The peak allergy organisations in Australia are launching a national campaign to help parents overcome their reluctance to introduce potential allergens to infants before the age of one.
Some parents are terrified of giving their six-monthers solid foods that could potentially trigger an anaphylactic reaction.
But introducing possible allergens early has been shown to substantially reduce children’s risk of developing life-long food allergies.
The new website, “Nip Allergies in the Bub”, has been created by the National Allergy Strategy, a partnership between ASCIA and Allergy & Anaphylaxis Australia.
It contains resources for parents, including information on how to introduce solid foods and how to identify an allergic reaction in an infant.
The website also caters for medical professionals, with links to free e-training and ways to order free bookmarks and posters that can be used as advertising for the campaign in doctors’ clinics.
“This is a new way of thinking, and although our peak medical body changed their guidelines back in 2008 and encouraged parents to introduce all foods including common allergens like you’d introduce any other food, there’s been a real reluctance to do that,” Maria Said, co-chair of the National Allergy Strategy steering committee and CEO of Allergy & Anaphylaxis Australia, said.
The hesitancy is understandable. After all, it was only relatively recently that doctors reversed their position. In the 1980s and 1990s, parents were told to avoid giving infants egg and peanuts too early. Now, that advice has been turned on its head.
In 2015, the LEAP study in the UK provided strong evidence that babies at high risk of allergies were less likely to develop allergies if they were given peanuts early and often.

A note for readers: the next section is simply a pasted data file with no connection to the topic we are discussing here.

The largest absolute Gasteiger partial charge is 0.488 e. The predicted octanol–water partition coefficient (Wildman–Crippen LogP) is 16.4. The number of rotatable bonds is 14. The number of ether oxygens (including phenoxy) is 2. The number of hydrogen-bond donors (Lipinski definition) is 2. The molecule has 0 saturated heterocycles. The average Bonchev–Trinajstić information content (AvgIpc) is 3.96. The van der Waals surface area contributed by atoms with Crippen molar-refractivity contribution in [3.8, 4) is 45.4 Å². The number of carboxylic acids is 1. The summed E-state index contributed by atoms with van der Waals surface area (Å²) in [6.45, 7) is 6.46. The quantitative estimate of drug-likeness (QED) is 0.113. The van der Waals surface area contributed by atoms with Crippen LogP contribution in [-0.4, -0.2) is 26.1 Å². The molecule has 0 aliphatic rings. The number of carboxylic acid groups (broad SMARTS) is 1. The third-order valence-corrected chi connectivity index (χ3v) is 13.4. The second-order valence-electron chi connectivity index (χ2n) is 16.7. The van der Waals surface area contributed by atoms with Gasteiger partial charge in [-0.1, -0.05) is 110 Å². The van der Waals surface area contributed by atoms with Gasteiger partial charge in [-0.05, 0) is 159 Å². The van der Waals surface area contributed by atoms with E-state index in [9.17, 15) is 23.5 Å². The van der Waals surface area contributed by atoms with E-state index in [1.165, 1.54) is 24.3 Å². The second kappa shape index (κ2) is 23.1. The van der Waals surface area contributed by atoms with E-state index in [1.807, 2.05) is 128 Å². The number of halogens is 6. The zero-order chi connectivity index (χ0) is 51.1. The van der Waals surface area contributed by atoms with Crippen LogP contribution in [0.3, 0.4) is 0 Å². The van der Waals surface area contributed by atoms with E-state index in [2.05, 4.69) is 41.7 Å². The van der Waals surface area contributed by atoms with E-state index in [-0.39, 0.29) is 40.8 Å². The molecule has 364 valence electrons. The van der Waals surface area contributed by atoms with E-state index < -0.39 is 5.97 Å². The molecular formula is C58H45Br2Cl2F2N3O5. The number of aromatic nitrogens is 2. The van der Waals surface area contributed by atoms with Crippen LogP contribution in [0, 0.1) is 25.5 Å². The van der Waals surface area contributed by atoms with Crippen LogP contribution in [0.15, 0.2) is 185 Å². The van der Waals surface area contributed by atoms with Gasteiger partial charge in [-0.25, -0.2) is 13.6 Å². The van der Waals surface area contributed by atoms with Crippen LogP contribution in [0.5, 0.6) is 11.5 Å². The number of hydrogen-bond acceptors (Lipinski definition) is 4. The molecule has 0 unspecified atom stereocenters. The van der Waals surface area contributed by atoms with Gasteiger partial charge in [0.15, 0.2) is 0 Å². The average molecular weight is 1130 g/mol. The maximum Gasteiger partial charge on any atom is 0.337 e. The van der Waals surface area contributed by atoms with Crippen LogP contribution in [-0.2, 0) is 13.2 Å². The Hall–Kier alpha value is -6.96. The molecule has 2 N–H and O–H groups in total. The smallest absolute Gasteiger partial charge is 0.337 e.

ASCIA now advises parents to introduce all potential allergens into their baby’s diet before the age of 12 months, including well-cooked egg, peanut butter, cow’s milk, tree nuts, soy, sesame, wheat, fish, and other seafood.
Babies should still be given possible allergenic foods before the child turns one year old even if their older siblings have food allergies, although parents would obviously need to take care to avoid the older siblings grabbing food off the baby’s plate, Ms Said said.
It was also important for parents to be on the lookout for allergic reactions the first few times they introduced a potentially-allergenic food into a baby’s diet, Ms Said, who used to be a registered nurse practitioner, said.
The following could be signs of an allergic reaction in an infant:
– Swelling of the face, lips, eyes
– Hives or welts
– Abdominal pain, vomiting
– Difficult/noisy breathing
– Swelling of the tongue
– Swelling/tightness of the throat
– Wheeze or persistent cough
– Hoarse voice
– Pale and floppy disposition
“If a baby has difficulty breathing or suddenly becomes pale and floppy, then you need to call triple zero for an ambulance and keep the baby in the laying position on their side if they are vomiting,” Ms Said said.
However, once the food had been introduced parents could relax a little.
It was very unlikely that a baby would have an allergic response after they had tried the food a few times, she said.